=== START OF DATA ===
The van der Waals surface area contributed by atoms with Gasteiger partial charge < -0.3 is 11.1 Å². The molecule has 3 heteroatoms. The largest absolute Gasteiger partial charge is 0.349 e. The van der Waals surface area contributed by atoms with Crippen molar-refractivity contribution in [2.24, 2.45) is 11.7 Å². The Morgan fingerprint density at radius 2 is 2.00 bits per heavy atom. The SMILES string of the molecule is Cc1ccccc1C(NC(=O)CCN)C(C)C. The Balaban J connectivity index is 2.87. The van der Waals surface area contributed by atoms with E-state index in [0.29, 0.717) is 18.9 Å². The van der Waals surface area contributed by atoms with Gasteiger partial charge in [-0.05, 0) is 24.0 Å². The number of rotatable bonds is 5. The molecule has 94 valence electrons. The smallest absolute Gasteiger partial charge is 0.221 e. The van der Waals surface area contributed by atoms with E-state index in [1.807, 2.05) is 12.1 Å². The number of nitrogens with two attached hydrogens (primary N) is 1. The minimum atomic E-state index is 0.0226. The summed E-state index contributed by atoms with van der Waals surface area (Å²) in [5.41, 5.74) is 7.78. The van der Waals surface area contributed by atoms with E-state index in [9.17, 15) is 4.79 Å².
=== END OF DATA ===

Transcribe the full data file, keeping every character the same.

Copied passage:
The van der Waals surface area contributed by atoms with Gasteiger partial charge < -0.3 is 11.1 Å². The molecule has 3 heteroatoms. The largest absolute Gasteiger partial charge is 0.349 e. The van der Waals surface area contributed by atoms with Crippen molar-refractivity contribution in [2.24, 2.45) is 11.7 Å². The Morgan fingerprint density at radius 2 is 2.00 bits per heavy atom. The SMILES string of the molecule is Cc1ccccc1C(NC(=O)CCN)C(C)C. The Balaban J connectivity index is 2.87. The van der Waals surface area contributed by atoms with E-state index in [0.29, 0.717) is 18.9 Å². The van der Waals surface area contributed by atoms with Gasteiger partial charge in [-0.05, 0) is 24.0 Å². The number of rotatable bonds is 5. The molecule has 94 valence electrons. The smallest absolute Gasteiger partial charge is 0.221 e. The van der Waals surface area contributed by atoms with E-state index in [1.807, 2.05) is 12.1 Å². The number of nitrogens with two attached hydrogens (primary N) is 1. The minimum atomic E-state index is 0.0226. The summed E-state index contributed by atoms with van der Waals surface area (Å²) in [5.41, 5.74) is 7.78. The van der Waals surface area contributed by atoms with E-state index in [9.17, 15) is 4.79 Å².